Dog-napping is on the rise, with more and more pets being stolen from suburban gardens and homes across Ireland. The thieves either sell the dogs on for profit, or attempt to extort a “reward” from the owners. Bobby’s story is a typical example of this worrying modern phenomenon.
Fiona lives in an affluent, peaceful suburb in South Dublin, where crime rates are low. Her garden is well fenced-in, and the only public access is by the front gate, which is always closed. She has one other dog, a large German Shepherd called Sam, who is a vocal and aggressive defender of the property. Sam needs to be locked away before visitors are allowed up the driveway. Fiona was astonished that somebody was able to reach over the gate and grab Bobby without drawing unwanted attention from Sam. She feels that somebody must have staked out her home beforehand, timing their incursion carefully, when Sam was in another part of the garden. Bobby is a friendly little dog, and he loves treats. It would have been easy for a passer-by to tempt him over with a tidbit, then to pick him up and carry him away under their jacket.
Fiona had been peacefully gardening with her dogs ambling around nearby. When she noticed that Bobby was missing, she at first presumed that he had somehow escaped, even though there were no possible escape routes, and he had never done this before (nor had he shown any inclination to wander). She immediately called a friend, and together they searched the streets for a mile in every direction, calling Bobby’s name, and checking laneways. There was no sign of him.
When Bobby was still missing by the following morning, Fiona was distraught. She put all of her energy into efforts to locate him. She launched a campaign to get the word out that a Border Terrier had been lost. She made up posters, carrying his photograph and the offer of a reward, and she put them up in shop windows, petrol stations and other local community meeting places. She phoned in a notice to the Evening Herald classified advertisements. And she telephoned anybody she could think of who might be able to help. The local gardai stations, dog pounds, veterinary clinics, pet shops and animal welfare groups were all contacted. And nobody had seen or heard of a Border Terrier on the loose.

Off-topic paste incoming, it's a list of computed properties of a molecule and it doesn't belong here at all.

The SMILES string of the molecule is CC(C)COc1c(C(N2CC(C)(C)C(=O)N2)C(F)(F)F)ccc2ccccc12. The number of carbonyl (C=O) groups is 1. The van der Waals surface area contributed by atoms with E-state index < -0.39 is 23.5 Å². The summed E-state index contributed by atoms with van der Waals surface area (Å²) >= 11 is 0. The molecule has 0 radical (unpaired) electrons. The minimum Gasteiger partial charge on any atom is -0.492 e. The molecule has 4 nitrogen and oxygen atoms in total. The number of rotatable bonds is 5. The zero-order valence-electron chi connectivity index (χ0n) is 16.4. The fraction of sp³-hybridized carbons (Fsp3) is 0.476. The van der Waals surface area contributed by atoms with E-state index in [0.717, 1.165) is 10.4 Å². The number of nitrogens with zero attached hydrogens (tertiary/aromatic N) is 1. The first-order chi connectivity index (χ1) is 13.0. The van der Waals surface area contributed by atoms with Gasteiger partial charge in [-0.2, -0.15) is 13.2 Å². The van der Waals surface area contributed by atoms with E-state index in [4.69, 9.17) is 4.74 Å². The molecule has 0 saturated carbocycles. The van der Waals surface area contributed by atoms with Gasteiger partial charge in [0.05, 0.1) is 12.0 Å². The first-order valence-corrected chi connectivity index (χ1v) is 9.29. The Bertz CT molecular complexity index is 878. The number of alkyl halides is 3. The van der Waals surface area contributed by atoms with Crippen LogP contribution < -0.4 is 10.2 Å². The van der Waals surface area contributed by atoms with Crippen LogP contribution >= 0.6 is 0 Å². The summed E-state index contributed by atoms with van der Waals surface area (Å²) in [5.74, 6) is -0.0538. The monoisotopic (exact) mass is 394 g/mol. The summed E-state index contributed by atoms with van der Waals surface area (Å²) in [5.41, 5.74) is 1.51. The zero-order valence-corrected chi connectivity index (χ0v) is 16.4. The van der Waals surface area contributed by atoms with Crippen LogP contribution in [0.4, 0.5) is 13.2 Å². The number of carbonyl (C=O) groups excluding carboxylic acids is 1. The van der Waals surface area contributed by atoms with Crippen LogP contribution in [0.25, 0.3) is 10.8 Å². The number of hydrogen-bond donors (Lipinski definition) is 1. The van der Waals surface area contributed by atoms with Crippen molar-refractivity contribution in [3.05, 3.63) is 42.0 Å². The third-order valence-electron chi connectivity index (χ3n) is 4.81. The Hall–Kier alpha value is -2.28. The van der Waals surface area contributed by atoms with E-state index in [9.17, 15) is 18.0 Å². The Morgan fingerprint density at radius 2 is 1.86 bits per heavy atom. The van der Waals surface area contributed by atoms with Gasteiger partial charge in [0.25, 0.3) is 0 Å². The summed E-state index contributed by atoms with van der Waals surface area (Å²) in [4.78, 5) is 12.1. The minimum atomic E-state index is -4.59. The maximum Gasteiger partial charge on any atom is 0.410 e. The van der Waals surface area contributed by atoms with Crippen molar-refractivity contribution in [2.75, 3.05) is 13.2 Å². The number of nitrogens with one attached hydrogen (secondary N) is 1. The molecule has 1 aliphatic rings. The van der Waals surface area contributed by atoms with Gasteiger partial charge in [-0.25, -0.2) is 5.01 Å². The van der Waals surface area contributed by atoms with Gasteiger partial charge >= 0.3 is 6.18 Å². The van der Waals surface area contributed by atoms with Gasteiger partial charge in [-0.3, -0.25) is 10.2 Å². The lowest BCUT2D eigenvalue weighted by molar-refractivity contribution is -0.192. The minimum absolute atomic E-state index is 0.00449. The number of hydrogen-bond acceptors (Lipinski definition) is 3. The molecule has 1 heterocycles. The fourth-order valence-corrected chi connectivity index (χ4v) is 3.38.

At the suggestion of one of the animal welfare people, Fiona posted Bobby’s photograph and details onto a “lost and found pets” website, www.irishanimals.ie. This site, which has now been up-and-running for a decade, lists hundreds of dogs that have been lost or stolen, as well as a similar number of animals that have been found. The site is an excellent way of reaching outside of your own locality if your pet does go missing, with hundreds of people checking it all over Ireland every day.
The website posting did the trick, and Fiona received a call from Joan within hours. Joan had been driving in the Wicklow hills, and she had seen a small dog standing in a lay-by, looking ill-at-ease. She had recognised at once that he was a pedigree Border Terrier, and she stopped to check him. She could see from the bald area in the fur of his neck that he normally wore a collar, and that it had been recently removed. Joan had dogs herself, so she could not keep him. Instead, she dropped him off to the local dog pound. She knew that he would be put down if his owner did not turn up to claim him within five days, so she decided to do everything possible to prevent that, by looking for the owner herself. As a starting point, she checked the Irish Animals website, and she recognised Bobby at once when she saw his photo. Bobby had been neutered, and it is thought that this fact saved him: the dog-napper would have immediately realised that he could not be used for breeding nor sold as a show dog.
Fiona collected Bobby from the pound, and brought him straight in to see me, for a simple reason. She wanted him to be microchipped at once. Microchipping is the modern way of permanently identifying pets. For a cost of around €40, a tiny electronic implant is inserted into the scruff of the neck, by a simple injection. The microchip remains in place for life, and if the animal is scanned, a unique fifteen digit number is retrieved. The owner’s details can then be located on an international database by a quick phone call or via the database website. Bobby now wears a red plastic tag stating that he has been microchipped, any would-be dognappers will be immediately deterred from taking him in future.
- Don’t encourage dog-napping – only buy a dog from a reputable source
- Be aware of the risk of your own dog being stolen, especially if small enough to be carried away
- Get your pets microchipped, to minimize the risk of them being stolen, and to maximize the chance of them being returned to you
- If you lose a dog, or find a dog, make sure you visit www.irishanimals.ie
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Please note that I am unable to answer veterinary questions in comments. If you have questions or concerns about your pet's health it is always better to contact your vet.